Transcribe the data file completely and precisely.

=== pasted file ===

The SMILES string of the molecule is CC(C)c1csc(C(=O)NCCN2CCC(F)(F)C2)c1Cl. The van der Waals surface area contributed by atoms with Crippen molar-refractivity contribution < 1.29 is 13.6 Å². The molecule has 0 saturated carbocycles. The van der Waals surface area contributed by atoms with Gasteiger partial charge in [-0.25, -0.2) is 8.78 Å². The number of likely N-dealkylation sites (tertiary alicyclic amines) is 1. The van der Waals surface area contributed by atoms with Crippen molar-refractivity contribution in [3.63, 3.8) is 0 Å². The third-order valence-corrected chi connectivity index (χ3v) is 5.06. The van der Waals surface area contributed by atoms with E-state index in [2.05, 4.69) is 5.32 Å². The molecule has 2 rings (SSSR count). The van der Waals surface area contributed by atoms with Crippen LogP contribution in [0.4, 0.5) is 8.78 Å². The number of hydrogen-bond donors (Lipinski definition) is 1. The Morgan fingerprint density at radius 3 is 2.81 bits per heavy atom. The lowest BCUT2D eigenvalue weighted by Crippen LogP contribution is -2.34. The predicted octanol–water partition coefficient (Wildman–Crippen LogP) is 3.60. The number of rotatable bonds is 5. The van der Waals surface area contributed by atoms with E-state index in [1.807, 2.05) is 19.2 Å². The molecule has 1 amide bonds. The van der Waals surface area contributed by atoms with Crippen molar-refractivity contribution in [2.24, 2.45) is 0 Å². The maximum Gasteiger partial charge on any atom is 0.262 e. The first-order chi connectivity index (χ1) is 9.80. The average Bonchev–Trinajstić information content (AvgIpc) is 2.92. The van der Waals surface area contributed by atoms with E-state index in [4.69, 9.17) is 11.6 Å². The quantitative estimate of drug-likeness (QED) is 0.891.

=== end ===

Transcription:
The SMILES string of the molecule is CC(C)c1csc(C(=O)NCCN2CCC(F)(F)C2)c1Cl. The van der Waals surface area contributed by atoms with Crippen molar-refractivity contribution < 1.29 is 13.6 Å². The molecule has 0 saturated carbocycles. The van der Waals surface area contributed by atoms with Gasteiger partial charge in [-0.25, -0.2) is 8.78 Å². The number of likely N-dealkylation sites (tertiary alicyclic amines) is 1. The van der Waals surface area contributed by atoms with Crippen molar-refractivity contribution in [3.63, 3.8) is 0 Å². The third-order valence-corrected chi connectivity index (χ3v) is 5.06. The van der Waals surface area contributed by atoms with E-state index in [2.05, 4.69) is 5.32 Å². The molecule has 2 rings (SSSR count). The van der Waals surface area contributed by atoms with Crippen LogP contribution in [0.4, 0.5) is 8.78 Å². The number of hydrogen-bond donors (Lipinski definition) is 1. The Morgan fingerprint density at radius 3 is 2.81 bits per heavy atom. The lowest BCUT2D eigenvalue weighted by Crippen LogP contribution is -2.34. The predicted octanol–water partition coefficient (Wildman–Crippen LogP) is 3.60. The number of rotatable bonds is 5. The van der Waals surface area contributed by atoms with E-state index in [1.807, 2.05) is 19.2 Å². The molecule has 1 amide bonds. The van der Waals surface area contributed by atoms with Crippen molar-refractivity contribution in [2.24, 2.45) is 0 Å². The maximum Gasteiger partial charge on any atom is 0.262 e. The first-order chi connectivity index (χ1) is 9.80. The average Bonchev–Trinajstić information content (AvgIpc) is 2.92. The van der Waals surface area contributed by atoms with E-state index in [4.69, 9.17) is 11.6 Å². The quantitative estimate of drug-likeness (QED) is 0.891.